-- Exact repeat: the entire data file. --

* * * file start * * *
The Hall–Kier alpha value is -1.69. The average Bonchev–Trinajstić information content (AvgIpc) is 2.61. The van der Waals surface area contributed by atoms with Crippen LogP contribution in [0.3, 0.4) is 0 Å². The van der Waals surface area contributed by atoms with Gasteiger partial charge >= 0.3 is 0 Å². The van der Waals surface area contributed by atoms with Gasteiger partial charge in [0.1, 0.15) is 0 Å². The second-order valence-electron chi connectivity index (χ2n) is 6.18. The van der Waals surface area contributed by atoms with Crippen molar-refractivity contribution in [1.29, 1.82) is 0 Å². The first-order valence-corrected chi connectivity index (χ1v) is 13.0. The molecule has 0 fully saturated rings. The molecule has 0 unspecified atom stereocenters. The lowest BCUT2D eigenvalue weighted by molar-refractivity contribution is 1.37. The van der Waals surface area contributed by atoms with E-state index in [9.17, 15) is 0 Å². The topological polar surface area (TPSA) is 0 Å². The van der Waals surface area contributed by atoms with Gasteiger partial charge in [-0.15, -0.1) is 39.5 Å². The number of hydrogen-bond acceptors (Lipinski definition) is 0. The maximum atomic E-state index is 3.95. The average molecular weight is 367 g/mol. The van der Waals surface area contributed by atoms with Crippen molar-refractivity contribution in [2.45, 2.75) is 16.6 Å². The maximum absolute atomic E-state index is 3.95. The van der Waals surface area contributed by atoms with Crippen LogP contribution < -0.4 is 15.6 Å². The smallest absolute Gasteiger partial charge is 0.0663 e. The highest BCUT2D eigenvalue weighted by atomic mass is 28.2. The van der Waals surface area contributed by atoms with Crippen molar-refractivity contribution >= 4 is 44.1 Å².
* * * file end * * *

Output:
The Hall–Kier alpha value is -1.69. The average Bonchev–Trinajstić information content (AvgIpc) is 2.61. The van der Waals surface area contributed by atoms with Crippen LogP contribution in [0.3, 0.4) is 0 Å². The van der Waals surface area contributed by atoms with Gasteiger partial charge >= 0.3 is 0 Å². The van der Waals surface area contributed by atoms with Gasteiger partial charge in [0.1, 0.15) is 0 Å². The second-order valence-electron chi connectivity index (χ2n) is 6.18. The van der Waals surface area contributed by atoms with Crippen molar-refractivity contribution in [1.29, 1.82) is 0 Å². The first-order valence-corrected chi connectivity index (χ1v) is 13.0. The molecule has 0 fully saturated rings. The molecule has 0 unspecified atom stereocenters. The lowest BCUT2D eigenvalue weighted by molar-refractivity contribution is 1.37. The van der Waals surface area contributed by atoms with E-state index in [9.17, 15) is 0 Å². The topological polar surface area (TPSA) is 0 Å². The van der Waals surface area contributed by atoms with Gasteiger partial charge in [-0.15, -0.1) is 39.5 Å². The number of hydrogen-bond acceptors (Lipinski definition) is 0. The maximum atomic E-state index is 3.95. The average molecular weight is 367 g/mol. The van der Waals surface area contributed by atoms with Crippen molar-refractivity contribution in [2.45, 2.75) is 16.6 Å². The maximum absolute atomic E-state index is 3.95. The van der Waals surface area contributed by atoms with Crippen LogP contribution < -0.4 is 15.6 Å². The smallest absolute Gasteiger partial charge is 0.0663 e. The highest BCUT2D eigenvalue weighted by atomic mass is 28.2. The van der Waals surface area contributed by atoms with Crippen molar-refractivity contribution >= 4 is 44.1 Å².